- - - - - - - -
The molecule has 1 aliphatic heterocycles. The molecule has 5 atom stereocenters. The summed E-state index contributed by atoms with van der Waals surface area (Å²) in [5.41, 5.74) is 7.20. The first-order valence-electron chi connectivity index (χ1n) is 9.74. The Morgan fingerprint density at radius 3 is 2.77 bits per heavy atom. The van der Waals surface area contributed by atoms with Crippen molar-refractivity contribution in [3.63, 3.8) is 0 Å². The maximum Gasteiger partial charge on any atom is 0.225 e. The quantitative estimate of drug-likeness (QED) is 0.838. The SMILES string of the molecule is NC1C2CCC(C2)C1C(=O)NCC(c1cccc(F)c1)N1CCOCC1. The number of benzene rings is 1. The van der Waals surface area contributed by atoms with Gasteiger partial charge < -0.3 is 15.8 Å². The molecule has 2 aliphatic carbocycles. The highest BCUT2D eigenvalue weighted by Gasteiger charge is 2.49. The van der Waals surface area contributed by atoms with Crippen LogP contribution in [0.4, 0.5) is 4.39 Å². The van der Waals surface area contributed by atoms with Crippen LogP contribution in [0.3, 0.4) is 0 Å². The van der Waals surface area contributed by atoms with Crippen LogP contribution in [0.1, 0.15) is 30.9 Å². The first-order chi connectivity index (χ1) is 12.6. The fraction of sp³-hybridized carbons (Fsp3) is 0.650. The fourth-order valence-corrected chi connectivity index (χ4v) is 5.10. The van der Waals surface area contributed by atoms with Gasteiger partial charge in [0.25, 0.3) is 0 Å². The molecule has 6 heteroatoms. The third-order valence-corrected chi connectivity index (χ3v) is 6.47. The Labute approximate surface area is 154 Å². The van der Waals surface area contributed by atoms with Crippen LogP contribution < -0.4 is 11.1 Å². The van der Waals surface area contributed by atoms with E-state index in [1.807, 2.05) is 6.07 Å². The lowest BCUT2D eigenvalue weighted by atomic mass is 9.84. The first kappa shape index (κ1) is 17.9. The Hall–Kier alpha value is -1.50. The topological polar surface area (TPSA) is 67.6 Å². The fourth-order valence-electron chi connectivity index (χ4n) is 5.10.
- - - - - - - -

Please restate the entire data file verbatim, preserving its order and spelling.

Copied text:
The molecule has 1 aliphatic heterocycles. The molecule has 5 atom stereocenters. The summed E-state index contributed by atoms with van der Waals surface area (Å²) in [5.41, 5.74) is 7.20. The first-order valence-electron chi connectivity index (χ1n) is 9.74. The Morgan fingerprint density at radius 3 is 2.77 bits per heavy atom. The van der Waals surface area contributed by atoms with Crippen molar-refractivity contribution in [3.63, 3.8) is 0 Å². The maximum Gasteiger partial charge on any atom is 0.225 e. The quantitative estimate of drug-likeness (QED) is 0.838. The SMILES string of the molecule is NC1C2CCC(C2)C1C(=O)NCC(c1cccc(F)c1)N1CCOCC1. The number of benzene rings is 1. The van der Waals surface area contributed by atoms with Gasteiger partial charge < -0.3 is 15.8 Å². The molecule has 2 aliphatic carbocycles. The highest BCUT2D eigenvalue weighted by Gasteiger charge is 2.49. The van der Waals surface area contributed by atoms with Crippen LogP contribution in [0.4, 0.5) is 4.39 Å². The van der Waals surface area contributed by atoms with Crippen LogP contribution in [0.3, 0.4) is 0 Å². The van der Waals surface area contributed by atoms with Crippen LogP contribution in [0.1, 0.15) is 30.9 Å². The first-order chi connectivity index (χ1) is 12.6. The fraction of sp³-hybridized carbons (Fsp3) is 0.650. The fourth-order valence-corrected chi connectivity index (χ4v) is 5.10. The van der Waals surface area contributed by atoms with Gasteiger partial charge in [0.25, 0.3) is 0 Å². The molecule has 6 heteroatoms. The third-order valence-corrected chi connectivity index (χ3v) is 6.47. The Labute approximate surface area is 154 Å². The van der Waals surface area contributed by atoms with Crippen LogP contribution < -0.4 is 11.1 Å². The van der Waals surface area contributed by atoms with E-state index in [1.807, 2.05) is 6.07 Å². The lowest BCUT2D eigenvalue weighted by atomic mass is 9.84. The first kappa shape index (κ1) is 17.9. The Hall–Kier alpha value is -1.50. The topological polar surface area (TPSA) is 67.6 Å². The fourth-order valence-electron chi connectivity index (χ4n) is 5.10.